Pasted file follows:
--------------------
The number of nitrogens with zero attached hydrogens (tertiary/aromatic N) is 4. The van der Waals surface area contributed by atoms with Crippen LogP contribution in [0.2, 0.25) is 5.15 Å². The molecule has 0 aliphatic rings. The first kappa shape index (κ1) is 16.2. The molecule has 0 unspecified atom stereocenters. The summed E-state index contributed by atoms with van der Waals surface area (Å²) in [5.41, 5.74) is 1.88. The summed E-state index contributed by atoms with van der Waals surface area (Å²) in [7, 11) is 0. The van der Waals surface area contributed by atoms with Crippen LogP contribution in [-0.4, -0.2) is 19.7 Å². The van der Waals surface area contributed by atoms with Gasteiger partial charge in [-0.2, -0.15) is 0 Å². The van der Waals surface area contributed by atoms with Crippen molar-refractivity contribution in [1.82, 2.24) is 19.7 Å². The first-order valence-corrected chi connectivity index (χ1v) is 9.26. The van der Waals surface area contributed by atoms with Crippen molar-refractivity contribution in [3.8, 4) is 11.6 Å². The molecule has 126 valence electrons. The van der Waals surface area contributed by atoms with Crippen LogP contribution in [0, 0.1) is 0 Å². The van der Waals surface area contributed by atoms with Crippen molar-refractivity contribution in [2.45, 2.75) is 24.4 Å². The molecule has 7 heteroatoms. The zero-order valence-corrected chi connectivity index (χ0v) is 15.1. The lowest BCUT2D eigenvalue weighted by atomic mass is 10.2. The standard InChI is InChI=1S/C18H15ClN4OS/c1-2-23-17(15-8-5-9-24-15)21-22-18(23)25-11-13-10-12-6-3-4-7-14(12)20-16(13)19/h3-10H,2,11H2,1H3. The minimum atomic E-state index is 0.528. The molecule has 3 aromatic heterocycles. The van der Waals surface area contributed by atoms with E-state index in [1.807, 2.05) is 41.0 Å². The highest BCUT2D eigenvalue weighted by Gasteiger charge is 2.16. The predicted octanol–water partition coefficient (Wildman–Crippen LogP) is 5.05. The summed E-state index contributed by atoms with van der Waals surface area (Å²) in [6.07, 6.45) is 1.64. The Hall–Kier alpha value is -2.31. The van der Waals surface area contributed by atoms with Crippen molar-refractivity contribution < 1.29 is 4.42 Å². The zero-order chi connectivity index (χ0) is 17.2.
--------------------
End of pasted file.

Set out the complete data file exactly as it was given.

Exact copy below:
The number of nitrogens with zero attached hydrogens (tertiary/aromatic N) is 4. The van der Waals surface area contributed by atoms with Crippen LogP contribution in [0.2, 0.25) is 5.15 Å². The molecule has 0 aliphatic rings. The first kappa shape index (κ1) is 16.2. The molecule has 0 unspecified atom stereocenters. The summed E-state index contributed by atoms with van der Waals surface area (Å²) in [5.41, 5.74) is 1.88. The summed E-state index contributed by atoms with van der Waals surface area (Å²) in [7, 11) is 0. The van der Waals surface area contributed by atoms with Crippen LogP contribution in [-0.4, -0.2) is 19.7 Å². The van der Waals surface area contributed by atoms with Gasteiger partial charge in [-0.2, -0.15) is 0 Å². The van der Waals surface area contributed by atoms with Crippen molar-refractivity contribution in [1.82, 2.24) is 19.7 Å². The first-order valence-corrected chi connectivity index (χ1v) is 9.26. The van der Waals surface area contributed by atoms with Crippen molar-refractivity contribution in [3.8, 4) is 11.6 Å². The molecule has 126 valence electrons. The van der Waals surface area contributed by atoms with Crippen LogP contribution in [0, 0.1) is 0 Å². The van der Waals surface area contributed by atoms with Crippen molar-refractivity contribution in [2.45, 2.75) is 24.4 Å². The molecule has 7 heteroatoms. The zero-order valence-corrected chi connectivity index (χ0v) is 15.1. The lowest BCUT2D eigenvalue weighted by atomic mass is 10.2. The standard InChI is InChI=1S/C18H15ClN4OS/c1-2-23-17(15-8-5-9-24-15)21-22-18(23)25-11-13-10-12-6-3-4-7-14(12)20-16(13)19/h3-10H,2,11H2,1H3. The minimum atomic E-state index is 0.528. The molecule has 3 aromatic heterocycles. The van der Waals surface area contributed by atoms with E-state index in [1.807, 2.05) is 41.0 Å². The highest BCUT2D eigenvalue weighted by Gasteiger charge is 2.16. The predicted octanol–water partition coefficient (Wildman–Crippen LogP) is 5.05. The summed E-state index contributed by atoms with van der Waals surface area (Å²) in [6.07, 6.45) is 1.64. The Hall–Kier alpha value is -2.31. The van der Waals surface area contributed by atoms with Crippen molar-refractivity contribution < 1.29 is 4.42 Å². The zero-order chi connectivity index (χ0) is 17.2.